We remain in the midst of a period significant technological change, particularly when it comes to ICT. The phrases “information revolution” and “communications revolution” are not widely used when we speak about every day matters like social media, smart phones and tablet computers but they are important concepts to keep in mind. The turbulence, turmoil and opportunities for both significant change and new realities that are inherent in revolutions of one sort or another must be negotiated with an eye to stability and consistency.
Text Joel Fischer, Union of International Associations
Broadly speaking, associations with small staff and tight budgets have dual personalities: on the one hand these restrictions put them in a conservative framework when considering significant changes to standard operating procedures; on the other hand, they are often quick to take advantage of new opportunities and technologies which promise to facilitate their work through cost reduction, simplification of tasks and so on. This is, of course, in contrast to large and well-financed association offices which are often indistinguishable from commercial corporate operations.
In addition to changes in ICT, associations are also experiencing change in the expectations of how they are managed and how they interact with members, partners and the wider world. Professionalised association and nonprofit cultures have taken root through university coursework and staff training opportunities and the continued influence of corporate / business life in organisational life as a whole. In conjunction with modern business practices, associational activity is increasingly evaluated in terms of “value for money” and “return on investment” by all participants.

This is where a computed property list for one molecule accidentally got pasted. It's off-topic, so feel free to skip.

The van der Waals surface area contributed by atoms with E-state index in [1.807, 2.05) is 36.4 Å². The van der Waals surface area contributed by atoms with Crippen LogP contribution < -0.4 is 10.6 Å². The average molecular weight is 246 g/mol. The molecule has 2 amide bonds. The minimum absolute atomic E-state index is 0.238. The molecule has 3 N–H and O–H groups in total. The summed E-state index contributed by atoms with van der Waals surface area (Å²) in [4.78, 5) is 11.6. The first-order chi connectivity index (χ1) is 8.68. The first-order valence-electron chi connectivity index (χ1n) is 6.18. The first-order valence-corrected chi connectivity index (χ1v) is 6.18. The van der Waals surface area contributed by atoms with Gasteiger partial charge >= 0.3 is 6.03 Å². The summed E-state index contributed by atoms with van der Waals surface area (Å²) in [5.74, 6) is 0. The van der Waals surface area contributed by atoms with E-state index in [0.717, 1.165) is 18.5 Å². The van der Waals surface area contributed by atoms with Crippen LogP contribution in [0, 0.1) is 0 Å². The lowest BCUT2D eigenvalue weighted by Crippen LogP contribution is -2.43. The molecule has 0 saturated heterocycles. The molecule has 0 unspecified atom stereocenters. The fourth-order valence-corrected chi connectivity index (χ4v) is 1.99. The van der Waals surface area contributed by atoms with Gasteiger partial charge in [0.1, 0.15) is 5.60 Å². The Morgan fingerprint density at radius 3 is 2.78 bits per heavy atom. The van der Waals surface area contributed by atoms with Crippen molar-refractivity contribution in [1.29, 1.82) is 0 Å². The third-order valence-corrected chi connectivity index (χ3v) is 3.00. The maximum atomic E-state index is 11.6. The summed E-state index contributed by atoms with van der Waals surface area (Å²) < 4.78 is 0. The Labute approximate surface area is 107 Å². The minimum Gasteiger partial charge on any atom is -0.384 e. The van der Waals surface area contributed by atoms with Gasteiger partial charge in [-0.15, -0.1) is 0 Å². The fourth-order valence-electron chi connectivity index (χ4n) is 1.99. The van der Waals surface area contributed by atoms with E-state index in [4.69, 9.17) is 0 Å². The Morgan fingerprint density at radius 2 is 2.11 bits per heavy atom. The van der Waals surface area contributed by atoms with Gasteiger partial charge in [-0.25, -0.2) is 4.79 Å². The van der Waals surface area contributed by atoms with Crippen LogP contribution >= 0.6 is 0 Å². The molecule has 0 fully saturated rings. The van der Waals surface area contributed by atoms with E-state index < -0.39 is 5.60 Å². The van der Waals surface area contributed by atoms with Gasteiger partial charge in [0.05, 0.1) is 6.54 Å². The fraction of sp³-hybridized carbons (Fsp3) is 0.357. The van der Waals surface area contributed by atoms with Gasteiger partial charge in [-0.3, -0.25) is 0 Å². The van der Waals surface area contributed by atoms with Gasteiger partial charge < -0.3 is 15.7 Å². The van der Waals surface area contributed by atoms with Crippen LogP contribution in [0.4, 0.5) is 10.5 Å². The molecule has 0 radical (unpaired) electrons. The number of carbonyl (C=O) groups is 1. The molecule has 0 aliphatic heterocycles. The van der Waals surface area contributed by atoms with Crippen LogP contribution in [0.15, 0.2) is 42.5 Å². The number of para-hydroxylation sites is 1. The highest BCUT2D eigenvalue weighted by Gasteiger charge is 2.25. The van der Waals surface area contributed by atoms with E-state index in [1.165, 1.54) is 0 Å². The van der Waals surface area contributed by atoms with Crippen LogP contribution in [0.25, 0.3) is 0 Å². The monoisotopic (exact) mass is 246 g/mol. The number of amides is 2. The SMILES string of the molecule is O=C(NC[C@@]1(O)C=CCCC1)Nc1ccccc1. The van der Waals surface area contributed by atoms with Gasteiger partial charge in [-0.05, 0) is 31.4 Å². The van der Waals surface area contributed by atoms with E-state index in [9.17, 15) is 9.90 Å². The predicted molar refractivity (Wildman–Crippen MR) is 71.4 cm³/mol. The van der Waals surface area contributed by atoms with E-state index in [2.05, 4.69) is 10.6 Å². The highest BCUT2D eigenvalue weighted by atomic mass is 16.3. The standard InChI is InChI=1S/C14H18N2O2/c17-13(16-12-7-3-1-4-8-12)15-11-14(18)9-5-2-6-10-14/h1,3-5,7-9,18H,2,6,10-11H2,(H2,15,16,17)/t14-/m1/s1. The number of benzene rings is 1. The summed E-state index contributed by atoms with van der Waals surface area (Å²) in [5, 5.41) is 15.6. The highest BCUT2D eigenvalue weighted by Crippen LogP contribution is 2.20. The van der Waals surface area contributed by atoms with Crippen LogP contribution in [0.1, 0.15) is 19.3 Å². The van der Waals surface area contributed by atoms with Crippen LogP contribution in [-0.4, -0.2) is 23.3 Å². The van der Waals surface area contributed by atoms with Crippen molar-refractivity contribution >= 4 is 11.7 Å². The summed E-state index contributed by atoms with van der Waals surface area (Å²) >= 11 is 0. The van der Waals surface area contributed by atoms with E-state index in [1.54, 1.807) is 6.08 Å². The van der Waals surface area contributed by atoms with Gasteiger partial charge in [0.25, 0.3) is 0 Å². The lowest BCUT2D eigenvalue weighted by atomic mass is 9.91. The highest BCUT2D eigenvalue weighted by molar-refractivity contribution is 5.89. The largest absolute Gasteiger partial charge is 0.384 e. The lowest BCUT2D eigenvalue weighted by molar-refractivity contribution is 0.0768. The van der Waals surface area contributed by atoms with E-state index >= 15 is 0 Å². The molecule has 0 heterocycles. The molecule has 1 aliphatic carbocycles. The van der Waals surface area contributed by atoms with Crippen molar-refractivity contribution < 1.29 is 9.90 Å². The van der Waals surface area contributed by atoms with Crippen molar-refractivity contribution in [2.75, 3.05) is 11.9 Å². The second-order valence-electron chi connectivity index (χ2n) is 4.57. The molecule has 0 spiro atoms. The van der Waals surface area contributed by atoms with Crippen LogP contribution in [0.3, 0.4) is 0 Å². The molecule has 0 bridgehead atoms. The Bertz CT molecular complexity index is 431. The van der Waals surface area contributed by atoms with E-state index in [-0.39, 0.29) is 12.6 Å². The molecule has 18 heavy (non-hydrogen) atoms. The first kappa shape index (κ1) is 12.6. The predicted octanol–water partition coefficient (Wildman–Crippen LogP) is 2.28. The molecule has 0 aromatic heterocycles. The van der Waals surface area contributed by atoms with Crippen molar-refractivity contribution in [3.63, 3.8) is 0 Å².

Evaluation & Planning
As our business, professional and personal cultures negotiate and adopt new technologies so too do our associations. And as we negotiate the evolutionary aspects of these revolutions part of our mandate is to manage change. Remember how Facebook was only a thing for young people and now it’s a thing for everyone, for your business, for your association? Or Twitter, or Youtube or…
Evaluation, planning and designated responsibilities are a broad framework for a conservative approach to new tools, technologies and opportunities. If your office is large enough you then you have someone, or a committee, responsible for communications and information technology. You might depend on outside consultants to assist in redesigning the information/documents that are a daily part of your office life and in retooling your publications strategy to make use of digital publishing and new communication platforms. If you are under-resourced or all this online tech talk is completely new then how do you start to understand it to make decisions and to negotiate change?
One of the benefits of the current information environment is that we have open access to a wide range of professional and educational materials on just about any topic. Marketing, publishing, online identity and services, public relations and more all feature in current discussions in online videos, professional publications and more informal forums.
Two such helpful documents were easy for me to locate and they illustrate the approaches that we all need to take when considering our roles as individuals and associations on the internet.
Thorsten Strauss’s article, Digital First!, for a recent edition of Communication Director provides a detailed business perspective on Deutsche Bank’s theory and practice of integrating corporate communications and digital tools. While the article is written from the standpoint of a commercial enterprise in a competitive business environment there are points and principles which are applicable to all offices seeking to make best use of the current opportunities that technology brings.